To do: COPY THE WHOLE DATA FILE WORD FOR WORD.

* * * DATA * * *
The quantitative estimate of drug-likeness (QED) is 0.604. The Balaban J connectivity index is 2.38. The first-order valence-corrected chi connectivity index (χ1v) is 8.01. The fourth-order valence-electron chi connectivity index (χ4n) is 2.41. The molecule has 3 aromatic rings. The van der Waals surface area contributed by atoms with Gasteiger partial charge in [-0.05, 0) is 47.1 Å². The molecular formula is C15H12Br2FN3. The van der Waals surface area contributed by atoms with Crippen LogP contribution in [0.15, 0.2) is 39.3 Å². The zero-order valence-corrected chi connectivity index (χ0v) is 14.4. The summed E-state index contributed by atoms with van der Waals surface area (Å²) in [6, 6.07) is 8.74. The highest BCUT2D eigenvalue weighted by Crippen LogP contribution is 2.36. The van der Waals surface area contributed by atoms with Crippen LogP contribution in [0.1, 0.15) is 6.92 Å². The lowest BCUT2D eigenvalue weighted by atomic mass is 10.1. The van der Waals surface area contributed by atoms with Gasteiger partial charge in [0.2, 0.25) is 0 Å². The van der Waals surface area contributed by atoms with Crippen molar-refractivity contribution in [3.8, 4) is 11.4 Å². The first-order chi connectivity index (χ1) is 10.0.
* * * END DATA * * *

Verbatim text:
The quantitative estimate of drug-likeness (QED) is 0.604. The Balaban J connectivity index is 2.38. The first-order valence-corrected chi connectivity index (χ1v) is 8.01. The fourth-order valence-electron chi connectivity index (χ4n) is 2.41. The molecule has 3 aromatic rings. The van der Waals surface area contributed by atoms with Gasteiger partial charge in [-0.05, 0) is 47.1 Å². The molecular formula is C15H12Br2FN3. The van der Waals surface area contributed by atoms with Crippen LogP contribution in [0.15, 0.2) is 39.3 Å². The zero-order valence-corrected chi connectivity index (χ0v) is 14.4. The summed E-state index contributed by atoms with van der Waals surface area (Å²) in [6, 6.07) is 8.74. The highest BCUT2D eigenvalue weighted by Crippen LogP contribution is 2.36. The van der Waals surface area contributed by atoms with Crippen LogP contribution in [0.1, 0.15) is 6.92 Å². The lowest BCUT2D eigenvalue weighted by atomic mass is 10.1. The van der Waals surface area contributed by atoms with Gasteiger partial charge in [0.2, 0.25) is 0 Å². The van der Waals surface area contributed by atoms with Crippen molar-refractivity contribution in [3.8, 4) is 11.4 Å². The first-order chi connectivity index (χ1) is 10.0.